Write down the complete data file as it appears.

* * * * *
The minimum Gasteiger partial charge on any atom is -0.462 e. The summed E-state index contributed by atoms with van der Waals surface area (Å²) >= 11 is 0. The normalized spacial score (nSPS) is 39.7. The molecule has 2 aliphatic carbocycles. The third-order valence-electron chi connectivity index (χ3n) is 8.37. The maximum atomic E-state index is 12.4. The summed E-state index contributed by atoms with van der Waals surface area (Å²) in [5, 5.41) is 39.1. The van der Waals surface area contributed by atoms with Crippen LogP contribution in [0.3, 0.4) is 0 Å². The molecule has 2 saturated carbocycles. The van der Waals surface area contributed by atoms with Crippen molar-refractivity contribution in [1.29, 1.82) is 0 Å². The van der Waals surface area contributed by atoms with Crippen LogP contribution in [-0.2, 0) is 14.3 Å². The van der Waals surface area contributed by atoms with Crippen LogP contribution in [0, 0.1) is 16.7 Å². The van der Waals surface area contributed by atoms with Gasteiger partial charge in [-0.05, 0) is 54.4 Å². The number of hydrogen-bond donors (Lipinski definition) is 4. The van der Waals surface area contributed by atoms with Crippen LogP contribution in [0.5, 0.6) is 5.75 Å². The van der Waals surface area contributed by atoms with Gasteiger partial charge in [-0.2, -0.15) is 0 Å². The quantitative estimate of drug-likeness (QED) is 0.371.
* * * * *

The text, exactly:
The minimum Gasteiger partial charge on any atom is -0.462 e. The summed E-state index contributed by atoms with van der Waals surface area (Å²) >= 11 is 0. The normalized spacial score (nSPS) is 39.7. The molecule has 2 aliphatic carbocycles. The third-order valence-electron chi connectivity index (χ3n) is 8.37. The maximum atomic E-state index is 12.4. The summed E-state index contributed by atoms with van der Waals surface area (Å²) in [5, 5.41) is 39.1. The van der Waals surface area contributed by atoms with Crippen LogP contribution in [0.3, 0.4) is 0 Å². The molecule has 2 saturated carbocycles. The van der Waals surface area contributed by atoms with Crippen molar-refractivity contribution in [1.29, 1.82) is 0 Å². The van der Waals surface area contributed by atoms with Crippen LogP contribution in [-0.2, 0) is 14.3 Å². The van der Waals surface area contributed by atoms with Crippen LogP contribution in [0, 0.1) is 16.7 Å². The van der Waals surface area contributed by atoms with Gasteiger partial charge in [-0.05, 0) is 54.4 Å². The number of hydrogen-bond donors (Lipinski definition) is 4. The van der Waals surface area contributed by atoms with Crippen LogP contribution in [0.5, 0.6) is 5.75 Å². The van der Waals surface area contributed by atoms with Gasteiger partial charge in [-0.2, -0.15) is 0 Å². The quantitative estimate of drug-likeness (QED) is 0.371.